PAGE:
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Billionaire Bill Gates not in support of waiving Covid-19 vaccine patents


Bill Gates

Bill Gates

Bill Gates

Billionaire Bill Gates has said he does not think that lifting patent protections on Covid-19 vaccines would be helpful.

In a recent interview with Sky News, Gates - one of the richest people in the world - was asked about the current debate on whether the intellectual property rights of Covid-19 vaccines should be temporarily waived.

“Well, there’s only so many vaccine factories in the world. And people are very serious about the safety of vaccines,” he said.

“And so moving something that had never been done - moving a vaccine from say a J&J factory into a factory in India - it’s novel. It’s only because of our grants and our expertise that that can happen at all. The thing that’s holding things back in this case is not intellectual property.

“There’s not like some idle vaccine factory with regulatory approval that makes magically safe vaccines. You know you’ve got to do the trials on these things, and every manufacturing process has to be looked at in a very careful way.”

India and South Africa had previously gone to the World Trade Organisation last year to request a temporary waiver on Covid-19 vaccine patents. However, they proved to be unsuccessful.

Now, a second wave of Covid-19 has surged in India, with hospitals across the country turning away patients after running out of medical oxygen and beds.

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Former President and UN Human Rights Commissioner Mary Robinson has called for increased political pressure to waive the patents. She was joined by over 150 heads of state and Nobel laureates in signing a letter calling on US president Joe Biden to support the proposal.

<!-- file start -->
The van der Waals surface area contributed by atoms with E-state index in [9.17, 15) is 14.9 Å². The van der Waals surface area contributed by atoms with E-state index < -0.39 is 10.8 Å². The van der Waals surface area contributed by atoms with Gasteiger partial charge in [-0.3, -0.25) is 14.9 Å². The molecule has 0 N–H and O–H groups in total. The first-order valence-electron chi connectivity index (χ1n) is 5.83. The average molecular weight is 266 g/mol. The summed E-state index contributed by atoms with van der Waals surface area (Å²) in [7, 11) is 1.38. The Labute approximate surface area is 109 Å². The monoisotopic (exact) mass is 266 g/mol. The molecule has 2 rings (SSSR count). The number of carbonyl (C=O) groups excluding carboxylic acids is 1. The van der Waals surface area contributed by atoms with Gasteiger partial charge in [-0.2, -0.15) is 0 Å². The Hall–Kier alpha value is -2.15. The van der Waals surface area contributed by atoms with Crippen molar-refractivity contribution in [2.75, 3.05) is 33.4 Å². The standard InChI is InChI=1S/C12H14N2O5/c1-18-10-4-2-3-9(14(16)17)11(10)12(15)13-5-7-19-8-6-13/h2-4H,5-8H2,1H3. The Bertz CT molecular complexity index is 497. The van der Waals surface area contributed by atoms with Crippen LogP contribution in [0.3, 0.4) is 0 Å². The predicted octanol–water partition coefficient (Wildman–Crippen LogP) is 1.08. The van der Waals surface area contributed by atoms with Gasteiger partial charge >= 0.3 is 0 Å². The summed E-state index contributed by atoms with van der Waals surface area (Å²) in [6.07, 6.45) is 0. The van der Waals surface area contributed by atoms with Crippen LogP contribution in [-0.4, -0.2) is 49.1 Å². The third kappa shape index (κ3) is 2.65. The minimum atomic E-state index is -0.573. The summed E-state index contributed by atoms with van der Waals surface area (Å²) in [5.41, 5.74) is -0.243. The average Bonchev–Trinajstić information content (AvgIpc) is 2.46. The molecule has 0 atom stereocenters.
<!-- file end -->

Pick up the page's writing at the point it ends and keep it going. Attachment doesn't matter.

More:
“The experts are very clear, even if one country does not have access to vaccines, it will not guarantee that the rest of the world will be safe, simply because you'll have variants that we are actually seeing,” she said.

Gates said that issues of vaccine supply do not have to do with patents, saying: “There’s all sorts of issues surrounding intellectual properties having to do with medicines, but not in terms of how quickly we’ve been able to ramp up the volume here.

“You know I remember how shocked people were when we said we were going to do second sources in these developing countries factories, you know that’s a novel thing. We got all the rights from the vaccine companies - they didn’t hold us back, they were participating. I do a regular phone call with the pharmaceutical CEOs to make sure that is going at full speed.”

However, Gates' comments have faced criticism. Nick Deardan of Global Justice Now hit back against Gates. Global Justice Now is a British organisation which campaigns on issues of social justice and development in developing countries.

“Disgusting from Gates here: ‘southern countries haven’t had it so bad, they should be pleased to get our excess vaccines when we’re done, there aren’t any idle factories’. Who appointed this billionaire head of global health? Oh yeah, he did,” Mr Deardan said on Twitter.

The director general of the World Health Organization, Dr Tedros Adhanom Ghebreyesus, has also said that he supports a patent waiver.

“Waiving patents temporarily won’t mean innovators miss out. Like during the HIV crisis or in a war, companies will be paid royalties for the products they manufacture,” he wrote in the Guardian last week.

Visit our Covid-19 vaccine dashboard for updates on the roll out of the vaccination program and the rate of Coronavirus cases Ireland

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